One of the more common complaints I hear from my clients is that the vendor doesn’t provide enough information about certain aspects of their software. For example, when a vendor offers a new upgrade, associations will often say “Tell me what is in the upgrade that will be important to me.”
Well, the problem is, the vendor can’t really do that. Because only you really know how you’re using the system now, and how the upgrade will affect you.
To be sure, the vendor should certainly provide upgrade notes that highlight the most significant changes the upgrade brings (at least from their perspective). But the reality is, what the vendor thinks is important or significant may be completely unimportant to you and your organization.
The sad reality is, there are some things you’ll just have to do for yourself. You’ll have to review the upgrade notes and identify which upgrades (if any!) are applicable and important to you. And you’ll have to communicate this to your staff.
“Wes was able to come in and offer tangible, relevant advice that made us more productive immediately. I value his understanding of databases but more so, his understanding of how nonprofits work. There was no lost time educating him about how membership organizations are “different.” Wes recommended changes in processes as well as tips and tricks that were easy to implement made an immediate positive impact.”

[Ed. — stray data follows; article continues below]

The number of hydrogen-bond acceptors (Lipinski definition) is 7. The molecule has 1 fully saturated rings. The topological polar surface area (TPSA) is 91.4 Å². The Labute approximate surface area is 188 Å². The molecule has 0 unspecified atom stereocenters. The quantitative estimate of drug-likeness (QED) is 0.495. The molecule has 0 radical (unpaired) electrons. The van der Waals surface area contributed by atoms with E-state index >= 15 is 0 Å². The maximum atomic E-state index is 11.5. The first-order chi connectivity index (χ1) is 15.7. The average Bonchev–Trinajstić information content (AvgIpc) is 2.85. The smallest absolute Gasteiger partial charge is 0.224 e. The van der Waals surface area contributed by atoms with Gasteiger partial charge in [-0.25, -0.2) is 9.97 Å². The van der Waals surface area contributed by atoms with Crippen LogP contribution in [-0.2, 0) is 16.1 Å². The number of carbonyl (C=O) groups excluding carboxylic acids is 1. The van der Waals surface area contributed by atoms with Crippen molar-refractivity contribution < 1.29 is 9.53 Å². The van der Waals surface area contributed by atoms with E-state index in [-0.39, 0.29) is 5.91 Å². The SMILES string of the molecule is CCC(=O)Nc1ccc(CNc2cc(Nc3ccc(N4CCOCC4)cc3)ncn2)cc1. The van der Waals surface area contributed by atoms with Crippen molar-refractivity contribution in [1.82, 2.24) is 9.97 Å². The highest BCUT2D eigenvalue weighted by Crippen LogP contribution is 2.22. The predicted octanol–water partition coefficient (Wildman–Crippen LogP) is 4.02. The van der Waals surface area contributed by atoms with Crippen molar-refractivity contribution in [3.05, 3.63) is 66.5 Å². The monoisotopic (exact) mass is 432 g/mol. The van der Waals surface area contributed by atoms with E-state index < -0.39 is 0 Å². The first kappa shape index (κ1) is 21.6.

“We came to Wes because we were very frustrated with our existing AMS and we wanted to improve our capabilities as soon as practicable. Wes very quickly helped us through a process of identifying our needs, identifying potential vendors, and selecting a new system that we’ll be able to move into very quickly. I especially appreciated Wes’s candor about our processes as well as the systems we were looking at. He was a great resource to have in a period of high anxiety for our organization. I would highly recommend Wes for any similar project.”
Mary Pat Paris, Executive Director
International Registration Plan
“This is the second database implementation we’ve done since I have been at Western Arts Alliance (WAA). The first I did on my own. This time we engaged Wes Trochlil as our database planning consultant. Let me tell you, this process is a whole lot easier having Wes on your team! For a small association like WAA, it’s tempting for board and EDs to question the justification and expense of a database planning consultant. But it’s the small associations that need Effective Database Management the most. Wes strengthened our planning process, clarified our needs requirements, helped us steer around solutions that couldn’t meet our objectives, and saved us money in the long haul.”
Tim Wilson, Executive Director
Western Arts Alliance